• 4

    Basel III calls for tests with a variety of time horizons, from a 30-day acute shock to more chronic scenarios featuring impairment for one year or longer. Stress should be assumed to derive from a combination of systemic and company-specific sources, and the tests envision banks continually being dealt wild cards that affect their creditworthiness and access to, and cost of, funding.

    National and regional supervisors are given leeway to choose scenarios that they deem most suitable for their economy and financial-services sector, and they are encouraged to let institutions tailor the test conditions to their circumstances size, business lines, idiosyncratic risks and to focus on the decision-making process they employ to deal with each unfolding scenario. They are asked especially to factor in changes

    that their own thinking undergoes as the crisis evolves, as well as the behavior of customers and counterparties.

    The guidelines emphasize that the test conditions are the minimum that banks should prepare for. That has stirred fears that banks and even supervisors will take that too much to heart. Concerns have been raised that the free-form elements of some tests may encourage participants to select scenarios and make assumptions about events and their responses to them that are flattering and unrealistic. Critics warn that institutions will eliminate black swans from consideration and scout only for grey or off-white specimens, missing the greatest potential hazards.

    The primary stress-testing framework

    in any given country today would

    seem familiar to a banker or regulator

    operating almost anywhere else,

    much as someone fluent in one of

    the southwest European languages

    probably can make sense of a passage

    spoken or written in one of the

    others. The Latin in this analogy is

    Basel III, the supervisory framework

    established by the Basel Committee

    on Banking Supervision in 2010-11

    and implemented through national

    and regional legislation and regulation.

    The Global Landscape:Variations on a Theme

    www.wolterskluwerfs.com

    National and regional supervisors are given leeway to choose scenarios that they deem most suitable for their economy and financial-services sector, and they are encouraged to let institutions tailor the test conditions to their circumstances size, business lines, idiosyncratic risks and to focus on the decision-making process they employ to deal with each unfolding scenario.

  • 5

    Stress Testing: Putting the Pieces Together to Solve an Increasingly Intricate Puzzle

    The added rigor in part reflects a widely held view that a round of tests conducted between 2009 and 2011 by the Committee of European Banking Supervisors, the predecessor to the European Banking Authority (EBA), featured scenarios that were far too lenient and unrealistic. The updated procedures follow the 2013 adoption by the European Parliament of CRD IV, the fourth iteration of the Capital Requirements Directive, which integrates the Basel III principles into the European Unions legal framework. That made CRD IV the law in each member state and charged the EBA with enforcing the directives Binding Technical Standards and other provisions the small print including those related to stress testing.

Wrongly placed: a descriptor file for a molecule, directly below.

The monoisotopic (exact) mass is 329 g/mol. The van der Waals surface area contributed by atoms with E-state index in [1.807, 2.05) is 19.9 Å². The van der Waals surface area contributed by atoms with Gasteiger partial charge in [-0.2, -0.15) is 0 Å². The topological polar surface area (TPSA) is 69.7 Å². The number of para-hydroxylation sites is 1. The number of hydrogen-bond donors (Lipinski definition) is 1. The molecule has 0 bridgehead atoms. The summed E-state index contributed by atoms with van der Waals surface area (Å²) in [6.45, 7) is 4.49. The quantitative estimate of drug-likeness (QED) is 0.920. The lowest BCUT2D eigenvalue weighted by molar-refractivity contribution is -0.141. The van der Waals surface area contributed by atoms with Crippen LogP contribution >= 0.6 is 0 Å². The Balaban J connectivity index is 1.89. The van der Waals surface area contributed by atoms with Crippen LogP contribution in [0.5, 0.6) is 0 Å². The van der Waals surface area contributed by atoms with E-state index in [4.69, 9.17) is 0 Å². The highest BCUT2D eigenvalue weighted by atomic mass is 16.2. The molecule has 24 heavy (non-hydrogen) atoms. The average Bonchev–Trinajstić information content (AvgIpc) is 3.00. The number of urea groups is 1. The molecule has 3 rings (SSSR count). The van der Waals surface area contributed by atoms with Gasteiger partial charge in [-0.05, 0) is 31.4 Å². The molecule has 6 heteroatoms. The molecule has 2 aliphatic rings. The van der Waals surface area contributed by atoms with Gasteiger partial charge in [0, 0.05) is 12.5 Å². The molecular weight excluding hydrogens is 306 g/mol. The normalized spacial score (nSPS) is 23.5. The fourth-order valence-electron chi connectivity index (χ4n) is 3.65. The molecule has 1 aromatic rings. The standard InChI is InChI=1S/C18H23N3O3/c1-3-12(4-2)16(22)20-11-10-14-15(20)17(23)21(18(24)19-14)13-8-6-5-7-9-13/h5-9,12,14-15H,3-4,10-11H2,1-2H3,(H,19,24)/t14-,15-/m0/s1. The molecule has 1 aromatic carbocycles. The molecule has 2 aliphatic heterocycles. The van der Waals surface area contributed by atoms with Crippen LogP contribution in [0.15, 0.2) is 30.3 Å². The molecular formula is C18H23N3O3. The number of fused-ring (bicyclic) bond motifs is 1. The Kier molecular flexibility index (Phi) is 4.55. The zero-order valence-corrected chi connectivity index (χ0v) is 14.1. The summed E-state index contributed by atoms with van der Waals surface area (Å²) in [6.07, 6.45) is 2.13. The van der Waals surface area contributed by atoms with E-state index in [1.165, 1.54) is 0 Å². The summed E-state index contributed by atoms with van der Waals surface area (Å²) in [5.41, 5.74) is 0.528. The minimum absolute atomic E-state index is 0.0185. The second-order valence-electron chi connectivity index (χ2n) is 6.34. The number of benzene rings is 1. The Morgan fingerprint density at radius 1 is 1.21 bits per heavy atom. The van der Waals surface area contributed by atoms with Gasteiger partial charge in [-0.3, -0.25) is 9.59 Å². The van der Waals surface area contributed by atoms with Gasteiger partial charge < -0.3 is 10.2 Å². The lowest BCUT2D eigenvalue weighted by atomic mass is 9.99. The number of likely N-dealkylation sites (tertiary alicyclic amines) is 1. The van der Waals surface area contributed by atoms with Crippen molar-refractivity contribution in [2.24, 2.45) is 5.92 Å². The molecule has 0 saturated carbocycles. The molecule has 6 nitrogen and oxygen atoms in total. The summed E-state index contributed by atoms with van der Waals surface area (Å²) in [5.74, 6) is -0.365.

In recognition of differences from country to country and bank to bank, the EBA deputized regulators in each state to interpret CRD IV and implement it using standards appropriate to circumstances within its borders. As a practical matter, national variations within the region are small, so the European Central Bank (ECB) presides over testing within the euro zone, and central banks in some other countries, such as Sweden and Poland, allow the ECB to take the lead in setting test conditions.

    As in many facets of European life, Britain stands somewhat apart from its peers on the Continent in stress-testing practices. The Bank of Englands Prudential Regulation Authority (PRA) requires banks to examine the impact of stressed conditions on certain sources of risk in line with EBA guidelines, including cost and availability of different types of funding, changes in the value of underlying collateral and potential impairment to fund flows between subsidiaries. But the PRA emphasizes flexibility and encourages banks to determine many of the inputs in its stress tests, defining their own risk appetite, for instance, and identifying the types and amounts of risk they anticipate most.

    More banks, more oftenThe latest round of European tests, in 2014, comprised 124 banks, compared to 91 in 2011, and the banks tested last year were not the only ones affected. Small- and medium-sized institutions do not undergo stress testing per se, but national regulators have imposed ancillary requirements, seeking qualitative and quantitative informat